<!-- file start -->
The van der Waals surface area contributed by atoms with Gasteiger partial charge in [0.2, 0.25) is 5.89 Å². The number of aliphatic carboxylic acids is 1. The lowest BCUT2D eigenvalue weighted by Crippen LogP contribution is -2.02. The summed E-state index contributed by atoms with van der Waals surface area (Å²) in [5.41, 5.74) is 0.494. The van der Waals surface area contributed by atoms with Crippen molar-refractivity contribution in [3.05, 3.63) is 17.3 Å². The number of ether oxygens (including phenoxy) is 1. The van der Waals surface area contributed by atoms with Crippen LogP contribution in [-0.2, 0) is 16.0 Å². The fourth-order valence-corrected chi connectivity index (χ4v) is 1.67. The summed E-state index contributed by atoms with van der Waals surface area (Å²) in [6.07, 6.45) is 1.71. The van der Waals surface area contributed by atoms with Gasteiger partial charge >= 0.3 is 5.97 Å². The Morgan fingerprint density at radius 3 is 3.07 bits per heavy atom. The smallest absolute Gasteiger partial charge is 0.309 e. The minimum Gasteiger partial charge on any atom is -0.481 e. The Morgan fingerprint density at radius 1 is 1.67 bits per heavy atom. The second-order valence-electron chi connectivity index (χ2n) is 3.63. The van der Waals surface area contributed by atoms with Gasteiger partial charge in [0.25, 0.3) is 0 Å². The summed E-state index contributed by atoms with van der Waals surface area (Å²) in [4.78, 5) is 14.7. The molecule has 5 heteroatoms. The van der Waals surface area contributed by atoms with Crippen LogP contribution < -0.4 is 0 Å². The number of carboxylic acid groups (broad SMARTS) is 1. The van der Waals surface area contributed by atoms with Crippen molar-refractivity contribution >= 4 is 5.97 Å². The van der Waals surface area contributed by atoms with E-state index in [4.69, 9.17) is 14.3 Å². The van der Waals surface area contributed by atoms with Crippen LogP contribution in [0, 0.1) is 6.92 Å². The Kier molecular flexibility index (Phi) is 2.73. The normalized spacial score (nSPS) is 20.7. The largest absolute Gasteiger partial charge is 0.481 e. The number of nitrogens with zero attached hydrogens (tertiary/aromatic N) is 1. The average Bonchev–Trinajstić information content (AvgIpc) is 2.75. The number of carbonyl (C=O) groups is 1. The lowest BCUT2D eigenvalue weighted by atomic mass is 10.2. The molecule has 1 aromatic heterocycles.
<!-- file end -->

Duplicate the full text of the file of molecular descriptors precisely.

The van der Waals surface area contributed by atoms with Gasteiger partial charge in [0.2, 0.25) is 5.89 Å². The number of aliphatic carboxylic acids is 1. The lowest BCUT2D eigenvalue weighted by Crippen LogP contribution is -2.02. The summed E-state index contributed by atoms with van der Waals surface area (Å²) in [5.41, 5.74) is 0.494. The van der Waals surface area contributed by atoms with Crippen molar-refractivity contribution in [3.05, 3.63) is 17.3 Å². The number of ether oxygens (including phenoxy) is 1. The van der Waals surface area contributed by atoms with Crippen LogP contribution in [-0.2, 0) is 16.0 Å². The fourth-order valence-corrected chi connectivity index (χ4v) is 1.67. The summed E-state index contributed by atoms with van der Waals surface area (Å²) in [6.07, 6.45) is 1.71. The van der Waals surface area contributed by atoms with Gasteiger partial charge >= 0.3 is 5.97 Å². The Morgan fingerprint density at radius 3 is 3.07 bits per heavy atom. The smallest absolute Gasteiger partial charge is 0.309 e. The minimum Gasteiger partial charge on any atom is -0.481 e. The Morgan fingerprint density at radius 1 is 1.67 bits per heavy atom. The second-order valence-electron chi connectivity index (χ2n) is 3.63. The van der Waals surface area contributed by atoms with Gasteiger partial charge in [0.25, 0.3) is 0 Å². The summed E-state index contributed by atoms with van der Waals surface area (Å²) in [4.78, 5) is 14.7. The molecule has 5 heteroatoms. The van der Waals surface area contributed by atoms with Crippen LogP contribution < -0.4 is 0 Å². The number of carboxylic acid groups (broad SMARTS) is 1. The van der Waals surface area contributed by atoms with Crippen molar-refractivity contribution >= 4 is 5.97 Å². The van der Waals surface area contributed by atoms with E-state index in [4.69, 9.17) is 14.3 Å². The van der Waals surface area contributed by atoms with Crippen LogP contribution in [0, 0.1) is 6.92 Å². The Kier molecular flexibility index (Phi) is 2.73. The normalized spacial score (nSPS) is 20.7. The largest absolute Gasteiger partial charge is 0.481 e. The number of nitrogens with zero attached hydrogens (tertiary/aromatic N) is 1. The average Bonchev–Trinajstić information content (AvgIpc) is 2.75. The number of carbonyl (C=O) groups is 1. The lowest BCUT2D eigenvalue weighted by atomic mass is 10.2. The molecule has 1 aromatic heterocycles.